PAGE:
On the surface, Amari Bailey is all Los Angeles.
The No. 2-ranked player in the Class of 2022 plays at Sierra Canyon with LeBron James’ son Bronny. The team is one of the biggest sports attractions in California. Drake regularly comes to games and even dated Bailey’s mother, Johanna Leia.
But Chicago still is “home” to Bailey. He was born here and was a junior high star at Skinner West before moving to California.
Things are going well out West. Bailey signed with UCLA in November, so he isn’t leaving California anytime soon. He even bought his mom a Porsche for Christmas.
Bailey’s last regular-season high school game is back home in Chicago on Saturday. Sierra Canyon will play undefeated Glenbard West at Wintrust Arena. That isn’t by accident.
“I expressed interest [to Sierra Canyon] in wanting to come back home because I haven’t been back in so long,” Bailey said. “It’s really sweet that it will be my last game.”
Bailey and his mom were fixtures at high-profile Chicago high school basketball events when he was in eighth grade. Every high school in the city wanted him. Bailey committed to DePaul when he was 13. That didn’t stick. He said he probably would have gone to Morgan Park if he had stayed.
“It was a huge loss to Chicago when he left,” said Kenwood coach Mike Irvin, who coached Bailey during the club season. “He’s a great player that can do it all. We don’t technically have a local McDonald’s All-American, but we still consider Amari a hometown kid.”
Bailey was the Los Angeles Times Player of the Year last season and helped lead the U.S. to a gold medal in the 2019 FIBA U-16 world championships in Brazil.
His game has a smooth athleticism. He plays with grace and power. It’s easy to see his NBA potential when he effortlessly glides to the basket over high school players.
“He can play the one through four,” Irvin said. “He has the toughness to guard a four. He thrives off of defense and is kind of a throwback that way.”
Aaron Bailey, Amari’s dad, is from Ann Arbor and was an NFL wide receiver for six seasons. Bailey learned basketball at Foster Park and Robert Taylor Park, two spots he said he’d like to show his Sierra Canyon teammates this week.
“That’s where basketball started for me,” Bailey said. “And, of course, I have to go back to Harold’s, Lou Malnati’s and Jerk Villa. All the regular spots.”
Bailey doesn’t know much about Glenbard West other than the fact that the Hilltoppers “have a Gonzaga recruit.” Sierra Canyon plays in college arenas and on ESPN regularly. So it’s just another game for Bailey, other than it being in Chicago.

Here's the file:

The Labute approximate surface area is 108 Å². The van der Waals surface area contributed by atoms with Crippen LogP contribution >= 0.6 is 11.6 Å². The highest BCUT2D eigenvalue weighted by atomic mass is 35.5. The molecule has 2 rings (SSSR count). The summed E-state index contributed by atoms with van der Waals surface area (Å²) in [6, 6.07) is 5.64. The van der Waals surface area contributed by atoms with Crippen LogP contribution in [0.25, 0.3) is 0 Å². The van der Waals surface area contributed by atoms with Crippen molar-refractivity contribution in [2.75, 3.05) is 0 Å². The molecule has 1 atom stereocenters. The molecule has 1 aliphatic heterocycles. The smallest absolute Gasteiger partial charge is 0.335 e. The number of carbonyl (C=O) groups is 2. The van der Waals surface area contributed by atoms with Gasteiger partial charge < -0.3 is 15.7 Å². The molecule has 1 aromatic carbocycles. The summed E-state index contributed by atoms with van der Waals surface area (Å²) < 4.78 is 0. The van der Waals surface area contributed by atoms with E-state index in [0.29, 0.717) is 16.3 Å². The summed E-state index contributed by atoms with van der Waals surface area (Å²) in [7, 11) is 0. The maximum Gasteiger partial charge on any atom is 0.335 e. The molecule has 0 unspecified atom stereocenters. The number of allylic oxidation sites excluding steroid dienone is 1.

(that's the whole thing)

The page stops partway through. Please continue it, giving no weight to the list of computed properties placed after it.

Sierra Canyon originally was scheduled to play Simeon. That game fell apart, and undefeated Glenbard West, which has become a local sensation, stepped in.
“It definitely would have been good to play against Simeon since I grew up playing with or against almost everyone on that team and how historic Simeon is,” Bailey said. “That would have given a crazy vibe for the city.”
Bailey and Sierra Canyon might not be prepared for the scene that awaits them at Wintrust Arena. Glenbard West fans sold out the event in fewer than 10 minutes. The game might be taking place in Chicago, but it will feel like Glen Ellyn East.
The Hilltoppers are unbeaten but haven’t traveled the country playing high-level teams. They haven’t even played a game on a college court. But some of the national rankings now have Glenbard West slightly ahead of Sierra Canyon.
Both teams played Young this season. Sierra Canyon beat the Dolphins 81-47; Glenbard West beat them 74-59.
The Hilltoppers have overwhelmed local teams with their size. Braden Huff, the Gonzaga recruit, is 6-10. Princeton recruit Cade Pierce is 6-4. Seniors Bobby Durkin (6-7), Paxton Warden (6-4) and Ryan Renfro (6-8) round out the starting lineup.
Sierra Canyon probably won’t have an issue with Glenbard West’s length. Bailey is 6-5, and James, a rapidly improving junior, is 6-3. Nebraska recruit Ramel Lloyd Jr. is 6-6. That’s just the backcourt. Senior forward Jeremiah Nyarko is 6-8, and USC recruit Kijani Wright is 6-9.
Sophomore guard Isaiah Elohim is another standout for the Trailblazers, who are essentially an all-star team of players who transferred to Sierra Canyon from around the Los Angeles area.
Bailey might be hoping for a warm welcome or at least a nice round of applause when he’s introduced. There’s a reason he came home for his last high school game.
“I want to let the city know I’m still from here and these are my roots,” Bailey said. “It doesn’t matter where I go.”
That sentiment goes a long way with Chicago fans. A Public League-heavy crowd likely would have embraced Bailey.
But Glenbard West fans don’t care which Harold’s Chicken location Bailey used to frequent. They want to continue their undefeated dream season and prove themselves on a national stage. The game will air live on ESPN+.
“He’s coming home to play in front of a bunch of fans that didn’t follow him in grammar school or back in AAU,” Irvin said. “This is a different crowd that is coming.”
Expect a madhouse at Wintrust. It’s the biggest high school basketball game in the area in several years: the Los Angeles All-Stars vs. a few kids from Glen Ellyn.